Projected video images bathe downtown Willimantic in art
By Melanie Savage
Willimantic - posted Tue., Feb. 1, 2011
WILLIMANTIC - Folks might remember some projected art appearing on the façade of the Willimantic Public Library last spring. “I did what I considered to be a pilot project,” said June Bisantz, a local artist and Willimantic resident who was responsible for the event. While the spring exhibit featured Bisantz’ own work, “My intention all along was to present the work of many artists,” she said. That vision will come to life this February, when The Screen Project will bring a series of video projections to a number of Main Street storefronts and building facades in downtown Willimantic. Scheduled to run Feb. 11 through 21, the event will overlap Valentine’s Day as well as the Willimantic Chocolate Festival.
“It’s going to be a very interesting, diverse, and entertaining exhibition,” said Bisantz. Visual and written works of art will be represented, done by artists from all over Connecticut and as far away as Texas. “We have a number of advanced design students from Eastern Connecticut State University,” said Bisantz, “and it’s worth mentioning that Flash Rosenberg is the artist in residence for the New York City Public Library. It’s an honor to have her represented.”
Projection locations are buildings and store fronts between High Street and Church Street, including Nasiff’s and Cafemantic. “There have been a lot of people onboard to make this happen,” said Bisantz. Sponsors include the EastCONN Capitol Arts Theater, Standish Johnson Outdoor Advertising, ECSU, and the American Association of University Professors. Cafémantic, Atty. Joan B. Sinder, The Willimantic Public Library, Meehan & Daughters Real Estate, and Developer Dean Roy are also supporters.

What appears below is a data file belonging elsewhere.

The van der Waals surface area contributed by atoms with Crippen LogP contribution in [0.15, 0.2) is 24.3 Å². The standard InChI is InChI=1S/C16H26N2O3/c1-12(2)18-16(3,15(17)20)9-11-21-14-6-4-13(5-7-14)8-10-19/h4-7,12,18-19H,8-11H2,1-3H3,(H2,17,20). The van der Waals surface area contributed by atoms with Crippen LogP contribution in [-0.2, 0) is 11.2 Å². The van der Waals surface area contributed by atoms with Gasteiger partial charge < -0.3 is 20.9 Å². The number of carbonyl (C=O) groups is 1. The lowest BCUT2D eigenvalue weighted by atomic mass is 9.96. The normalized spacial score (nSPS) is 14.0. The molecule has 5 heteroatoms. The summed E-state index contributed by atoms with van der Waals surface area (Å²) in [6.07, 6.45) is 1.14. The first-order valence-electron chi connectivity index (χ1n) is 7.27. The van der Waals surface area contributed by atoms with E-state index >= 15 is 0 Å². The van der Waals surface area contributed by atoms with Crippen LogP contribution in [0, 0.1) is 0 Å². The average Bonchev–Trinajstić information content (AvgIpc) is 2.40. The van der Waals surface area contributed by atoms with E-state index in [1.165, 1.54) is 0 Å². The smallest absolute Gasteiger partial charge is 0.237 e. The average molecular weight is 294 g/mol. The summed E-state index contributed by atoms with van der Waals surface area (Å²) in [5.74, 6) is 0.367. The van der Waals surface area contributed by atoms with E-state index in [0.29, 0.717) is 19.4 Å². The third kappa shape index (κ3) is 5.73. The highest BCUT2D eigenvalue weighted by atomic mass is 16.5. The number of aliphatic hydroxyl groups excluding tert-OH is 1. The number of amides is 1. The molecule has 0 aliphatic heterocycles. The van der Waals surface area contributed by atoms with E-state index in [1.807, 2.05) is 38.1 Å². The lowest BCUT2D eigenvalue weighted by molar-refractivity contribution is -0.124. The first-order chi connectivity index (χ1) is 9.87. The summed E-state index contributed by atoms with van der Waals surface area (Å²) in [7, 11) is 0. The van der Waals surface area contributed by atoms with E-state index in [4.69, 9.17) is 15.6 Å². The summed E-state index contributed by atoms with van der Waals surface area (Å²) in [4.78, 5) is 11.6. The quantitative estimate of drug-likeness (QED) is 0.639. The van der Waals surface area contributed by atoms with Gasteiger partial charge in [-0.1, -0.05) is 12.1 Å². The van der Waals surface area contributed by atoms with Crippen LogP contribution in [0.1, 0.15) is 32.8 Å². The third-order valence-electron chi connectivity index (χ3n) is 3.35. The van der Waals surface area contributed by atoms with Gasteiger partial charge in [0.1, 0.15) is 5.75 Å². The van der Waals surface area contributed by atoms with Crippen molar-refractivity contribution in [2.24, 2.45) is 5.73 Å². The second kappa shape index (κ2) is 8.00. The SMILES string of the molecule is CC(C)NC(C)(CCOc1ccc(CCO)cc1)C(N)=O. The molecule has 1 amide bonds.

“I am committed to making artwork available to the public audience, and making it part of everyday life,” said Bisantz. The exhibit is part of a trend known as the Urban Screen Community. “There are events like this happening all over the world,” said Bisantz. “They’re done in whatever way that people manage to do them, whether it’s a monitor in a window or a huge electronic billboard.” The Willimantic exhibit, entitled “Love in a Cold Climate,” is a global partner with the StreamingMuseum.org. “People from all over the world will recognize Willimantic as part of the Urban Screen Community,” said Bisantz. “I find that very inspiring.”
Bisantz hopes that the project will eventually lead to a permanent continuous Urban Screens location in Willimantic. “I can think of a number of ideas for where to locate a permanent screen,” she said. “Heritage Park, Jillson Square, Memorial Park all would work.” Bisantz describes an incident that she witnessed during a test projection. “A little kid was walking down the street with his mom and he ran up and embraced the building,” she said. “It’s amazing to see moving images on the side of a building.”
For more information about the Willimantic project, go to thescreenproject.com. Also see www.streamingmuseum.org for projection exhibits in cyberspace and public space on seven different continents.